In a June 8 letter, the clerk of the Senate's internal economy committee says "new information had surfaced in the public domain'' which warranted an assessment of the eligibility of some expenses.
The letter cites seven specific expenses, ranging from $10,000 for a personal trainer to $8 for personal photos — both of which came up during Duffy's high-profile trial.
The letter gives Duffy 10 days to "provide observations or information that could establish the eligibility of the expenses.''
'A further compounding of injustice'
Duffy's lawyer Donald Bayne says his client has been "fully exonerated'' on the seven expenses in question, calling the Senate's persistence "a further compounding of injustice upon injustice, and should be stopped.''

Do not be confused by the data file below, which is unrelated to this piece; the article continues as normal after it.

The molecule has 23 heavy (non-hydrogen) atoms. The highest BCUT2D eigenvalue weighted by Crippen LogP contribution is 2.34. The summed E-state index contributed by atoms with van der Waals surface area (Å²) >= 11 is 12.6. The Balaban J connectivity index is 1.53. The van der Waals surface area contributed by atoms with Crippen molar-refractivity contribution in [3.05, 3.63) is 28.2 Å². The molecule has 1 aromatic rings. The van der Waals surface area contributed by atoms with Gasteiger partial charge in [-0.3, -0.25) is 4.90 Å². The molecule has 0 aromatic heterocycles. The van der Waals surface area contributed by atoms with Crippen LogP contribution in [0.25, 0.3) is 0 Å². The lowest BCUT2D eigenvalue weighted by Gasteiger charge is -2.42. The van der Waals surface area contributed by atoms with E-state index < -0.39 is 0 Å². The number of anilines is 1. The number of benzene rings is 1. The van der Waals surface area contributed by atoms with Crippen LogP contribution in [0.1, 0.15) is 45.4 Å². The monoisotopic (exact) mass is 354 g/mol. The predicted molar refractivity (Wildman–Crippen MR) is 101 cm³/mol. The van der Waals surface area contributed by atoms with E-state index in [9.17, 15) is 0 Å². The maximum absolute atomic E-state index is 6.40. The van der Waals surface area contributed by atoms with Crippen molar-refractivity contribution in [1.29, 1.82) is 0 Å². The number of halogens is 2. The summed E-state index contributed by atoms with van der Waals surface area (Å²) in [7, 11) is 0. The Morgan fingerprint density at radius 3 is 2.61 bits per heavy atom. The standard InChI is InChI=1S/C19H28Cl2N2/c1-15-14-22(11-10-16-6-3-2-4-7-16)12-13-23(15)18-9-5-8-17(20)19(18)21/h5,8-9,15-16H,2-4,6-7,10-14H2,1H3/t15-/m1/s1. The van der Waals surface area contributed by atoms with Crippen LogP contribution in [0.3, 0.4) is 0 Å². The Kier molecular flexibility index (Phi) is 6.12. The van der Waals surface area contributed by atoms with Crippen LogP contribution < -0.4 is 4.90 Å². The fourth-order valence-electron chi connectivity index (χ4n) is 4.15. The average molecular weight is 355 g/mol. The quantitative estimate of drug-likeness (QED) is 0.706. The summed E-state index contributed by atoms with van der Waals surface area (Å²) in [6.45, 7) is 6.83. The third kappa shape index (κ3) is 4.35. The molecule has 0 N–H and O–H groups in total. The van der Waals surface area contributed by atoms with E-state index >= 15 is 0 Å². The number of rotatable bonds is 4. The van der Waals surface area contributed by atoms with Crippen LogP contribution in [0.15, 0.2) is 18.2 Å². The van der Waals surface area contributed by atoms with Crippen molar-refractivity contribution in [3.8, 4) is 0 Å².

Bayne wrote that the investigation cost Duffy a net loss of $155,867 and that seeking $8 for personal photos now is "unseemly in the extreme'' and "smacks of petty vindictiveness.''
A letter from Duffy's office accuses the committee of refusing to accept the court's judgment and describes the Senate's actions as a "collateral attack'' on Ontario Court Justice Charles Vaillancourt.
Duffy pleaded not guilty to 31 counts of fraud, breach of trust and bribery and was cleared of all charges in April, with the Crown later saying it would not appeal the verdict.
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